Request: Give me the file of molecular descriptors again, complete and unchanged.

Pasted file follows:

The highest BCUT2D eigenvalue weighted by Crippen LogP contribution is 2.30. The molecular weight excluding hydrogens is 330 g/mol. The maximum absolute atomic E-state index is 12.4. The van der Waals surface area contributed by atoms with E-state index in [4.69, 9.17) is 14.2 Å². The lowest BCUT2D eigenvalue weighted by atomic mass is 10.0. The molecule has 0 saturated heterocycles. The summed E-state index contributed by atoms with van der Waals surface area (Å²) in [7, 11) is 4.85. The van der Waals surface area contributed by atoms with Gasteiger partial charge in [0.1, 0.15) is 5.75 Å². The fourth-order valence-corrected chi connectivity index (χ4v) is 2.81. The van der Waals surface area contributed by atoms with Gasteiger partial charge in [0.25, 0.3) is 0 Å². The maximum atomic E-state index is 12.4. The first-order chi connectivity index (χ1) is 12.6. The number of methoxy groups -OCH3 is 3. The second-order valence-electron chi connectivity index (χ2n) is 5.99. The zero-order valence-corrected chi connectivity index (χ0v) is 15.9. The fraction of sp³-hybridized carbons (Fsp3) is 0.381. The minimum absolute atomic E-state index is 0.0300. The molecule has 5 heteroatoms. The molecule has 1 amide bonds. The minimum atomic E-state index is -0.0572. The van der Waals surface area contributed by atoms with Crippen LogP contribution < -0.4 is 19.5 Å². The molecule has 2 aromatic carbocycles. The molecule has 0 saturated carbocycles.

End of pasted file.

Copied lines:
The highest BCUT2D eigenvalue weighted by Crippen LogP contribution is 2.30. The molecular weight excluding hydrogens is 330 g/mol. The maximum absolute atomic E-state index is 12.4. The van der Waals surface area contributed by atoms with E-state index in [4.69, 9.17) is 14.2 Å². The lowest BCUT2D eigenvalue weighted by atomic mass is 10.0. The molecule has 0 saturated heterocycles. The summed E-state index contributed by atoms with van der Waals surface area (Å²) in [7, 11) is 4.85. The van der Waals surface area contributed by atoms with Gasteiger partial charge in [0.1, 0.15) is 5.75 Å². The fourth-order valence-corrected chi connectivity index (χ4v) is 2.81. The van der Waals surface area contributed by atoms with Gasteiger partial charge in [0.25, 0.3) is 0 Å². The maximum atomic E-state index is 12.4. The first-order chi connectivity index (χ1) is 12.6. The number of methoxy groups -OCH3 is 3. The second-order valence-electron chi connectivity index (χ2n) is 5.99. The zero-order valence-corrected chi connectivity index (χ0v) is 15.9. The fraction of sp³-hybridized carbons (Fsp3) is 0.381. The minimum absolute atomic E-state index is 0.0300. The molecule has 5 heteroatoms. The molecule has 1 amide bonds. The minimum atomic E-state index is -0.0572. The van der Waals surface area contributed by atoms with Crippen LogP contribution < -0.4 is 19.5 Å². The molecule has 2 aromatic carbocycles. The molecule has 0 saturated carbocycles.